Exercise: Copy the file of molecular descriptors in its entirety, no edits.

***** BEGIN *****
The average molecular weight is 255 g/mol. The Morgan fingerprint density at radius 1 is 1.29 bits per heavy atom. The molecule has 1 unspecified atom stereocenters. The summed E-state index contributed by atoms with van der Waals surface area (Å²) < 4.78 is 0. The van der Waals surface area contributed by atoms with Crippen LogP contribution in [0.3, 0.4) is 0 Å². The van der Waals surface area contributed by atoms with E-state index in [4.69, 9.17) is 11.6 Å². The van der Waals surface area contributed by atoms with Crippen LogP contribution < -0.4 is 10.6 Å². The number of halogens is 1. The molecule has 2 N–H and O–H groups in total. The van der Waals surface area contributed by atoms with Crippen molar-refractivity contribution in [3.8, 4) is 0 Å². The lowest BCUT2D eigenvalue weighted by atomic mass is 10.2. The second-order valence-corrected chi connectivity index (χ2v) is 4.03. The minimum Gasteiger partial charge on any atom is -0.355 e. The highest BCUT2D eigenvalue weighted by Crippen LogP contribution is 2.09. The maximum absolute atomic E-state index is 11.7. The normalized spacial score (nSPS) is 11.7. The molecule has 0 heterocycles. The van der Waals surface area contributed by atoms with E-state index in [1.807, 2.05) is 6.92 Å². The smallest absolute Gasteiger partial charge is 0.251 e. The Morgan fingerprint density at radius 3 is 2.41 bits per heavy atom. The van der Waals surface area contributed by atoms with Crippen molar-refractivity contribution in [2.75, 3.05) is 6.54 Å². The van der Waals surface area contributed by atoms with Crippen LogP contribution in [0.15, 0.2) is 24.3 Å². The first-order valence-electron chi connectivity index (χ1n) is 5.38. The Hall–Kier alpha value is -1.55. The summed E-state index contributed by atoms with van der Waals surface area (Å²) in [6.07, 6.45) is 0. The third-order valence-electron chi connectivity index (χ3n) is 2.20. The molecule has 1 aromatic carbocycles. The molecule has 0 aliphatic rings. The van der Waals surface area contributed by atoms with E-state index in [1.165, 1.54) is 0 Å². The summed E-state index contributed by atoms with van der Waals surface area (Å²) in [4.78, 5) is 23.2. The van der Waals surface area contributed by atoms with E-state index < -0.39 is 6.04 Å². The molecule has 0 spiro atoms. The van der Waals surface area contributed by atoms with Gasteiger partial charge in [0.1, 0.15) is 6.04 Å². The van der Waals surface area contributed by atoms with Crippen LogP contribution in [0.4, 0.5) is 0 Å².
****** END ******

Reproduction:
The average molecular weight is 255 g/mol. The Morgan fingerprint density at radius 1 is 1.29 bits per heavy atom. The molecule has 1 unspecified atom stereocenters. The summed E-state index contributed by atoms with van der Waals surface area (Å²) < 4.78 is 0. The van der Waals surface area contributed by atoms with Crippen LogP contribution in [0.3, 0.4) is 0 Å². The van der Waals surface area contributed by atoms with E-state index in [4.69, 9.17) is 11.6 Å². The van der Waals surface area contributed by atoms with Crippen LogP contribution < -0.4 is 10.6 Å². The number of halogens is 1. The molecule has 2 N–H and O–H groups in total. The van der Waals surface area contributed by atoms with Crippen molar-refractivity contribution in [3.8, 4) is 0 Å². The lowest BCUT2D eigenvalue weighted by atomic mass is 10.2. The second-order valence-corrected chi connectivity index (χ2v) is 4.03. The minimum Gasteiger partial charge on any atom is -0.355 e. The highest BCUT2D eigenvalue weighted by Crippen LogP contribution is 2.09. The maximum absolute atomic E-state index is 11.7. The normalized spacial score (nSPS) is 11.7. The molecule has 0 heterocycles. The van der Waals surface area contributed by atoms with E-state index in [1.807, 2.05) is 6.92 Å². The smallest absolute Gasteiger partial charge is 0.251 e. The Morgan fingerprint density at radius 3 is 2.41 bits per heavy atom. The van der Waals surface area contributed by atoms with Crippen molar-refractivity contribution in [2.75, 3.05) is 6.54 Å². The van der Waals surface area contributed by atoms with Crippen LogP contribution in [0.15, 0.2) is 24.3 Å². The first-order valence-electron chi connectivity index (χ1n) is 5.38. The Hall–Kier alpha value is -1.55. The summed E-state index contributed by atoms with van der Waals surface area (Å²) in [6.07, 6.45) is 0. The third-order valence-electron chi connectivity index (χ3n) is 2.20. The molecule has 1 aromatic carbocycles. The molecule has 0 aliphatic rings. The van der Waals surface area contributed by atoms with E-state index in [1.165, 1.54) is 0 Å². The summed E-state index contributed by atoms with van der Waals surface area (Å²) in [4.78, 5) is 23.2. The van der Waals surface area contributed by atoms with E-state index < -0.39 is 6.04 Å². The molecule has 0 spiro atoms. The van der Waals surface area contributed by atoms with Gasteiger partial charge in [0.1, 0.15) is 6.04 Å². The van der Waals surface area contributed by atoms with Crippen LogP contribution in [0.4, 0.5) is 0 Å².